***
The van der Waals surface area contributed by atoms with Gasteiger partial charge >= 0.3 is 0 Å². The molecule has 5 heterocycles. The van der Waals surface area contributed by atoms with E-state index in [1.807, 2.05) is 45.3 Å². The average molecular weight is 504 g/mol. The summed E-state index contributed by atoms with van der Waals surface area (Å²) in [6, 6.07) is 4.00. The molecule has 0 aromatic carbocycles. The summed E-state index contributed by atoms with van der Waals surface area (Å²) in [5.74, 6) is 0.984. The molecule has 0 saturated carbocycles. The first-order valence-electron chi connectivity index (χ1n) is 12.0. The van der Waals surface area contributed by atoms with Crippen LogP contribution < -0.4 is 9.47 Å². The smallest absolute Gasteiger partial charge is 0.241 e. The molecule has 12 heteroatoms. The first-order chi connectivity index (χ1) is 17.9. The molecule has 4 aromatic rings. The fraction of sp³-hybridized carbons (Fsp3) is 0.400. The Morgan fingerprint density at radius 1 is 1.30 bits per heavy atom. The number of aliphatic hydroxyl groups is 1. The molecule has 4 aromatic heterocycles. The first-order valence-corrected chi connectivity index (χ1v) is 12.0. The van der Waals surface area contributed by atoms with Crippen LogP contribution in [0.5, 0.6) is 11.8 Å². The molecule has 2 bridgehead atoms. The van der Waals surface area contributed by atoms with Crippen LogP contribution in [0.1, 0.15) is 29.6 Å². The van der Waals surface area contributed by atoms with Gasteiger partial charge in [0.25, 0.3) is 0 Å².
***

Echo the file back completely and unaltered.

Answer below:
The van der Waals surface area contributed by atoms with Gasteiger partial charge >= 0.3 is 0 Å². The molecule has 5 heterocycles. The van der Waals surface area contributed by atoms with E-state index in [1.807, 2.05) is 45.3 Å². The average molecular weight is 504 g/mol. The summed E-state index contributed by atoms with van der Waals surface area (Å²) in [6, 6.07) is 4.00. The molecule has 0 aromatic carbocycles. The summed E-state index contributed by atoms with van der Waals surface area (Å²) in [5.74, 6) is 0.984. The molecule has 0 saturated carbocycles. The first-order valence-electron chi connectivity index (χ1n) is 12.0. The van der Waals surface area contributed by atoms with Crippen LogP contribution < -0.4 is 9.47 Å². The smallest absolute Gasteiger partial charge is 0.241 e. The molecule has 12 heteroatoms. The first-order chi connectivity index (χ1) is 17.9. The molecule has 4 aromatic rings. The fraction of sp³-hybridized carbons (Fsp3) is 0.400. The Morgan fingerprint density at radius 1 is 1.30 bits per heavy atom. The number of aliphatic hydroxyl groups is 1. The molecule has 4 aromatic heterocycles. The first-order valence-corrected chi connectivity index (χ1v) is 12.0. The van der Waals surface area contributed by atoms with Crippen LogP contribution in [0.5, 0.6) is 11.8 Å². The molecule has 2 bridgehead atoms. The van der Waals surface area contributed by atoms with Crippen LogP contribution in [0.1, 0.15) is 29.6 Å². The van der Waals surface area contributed by atoms with Gasteiger partial charge in [0.25, 0.3) is 0 Å².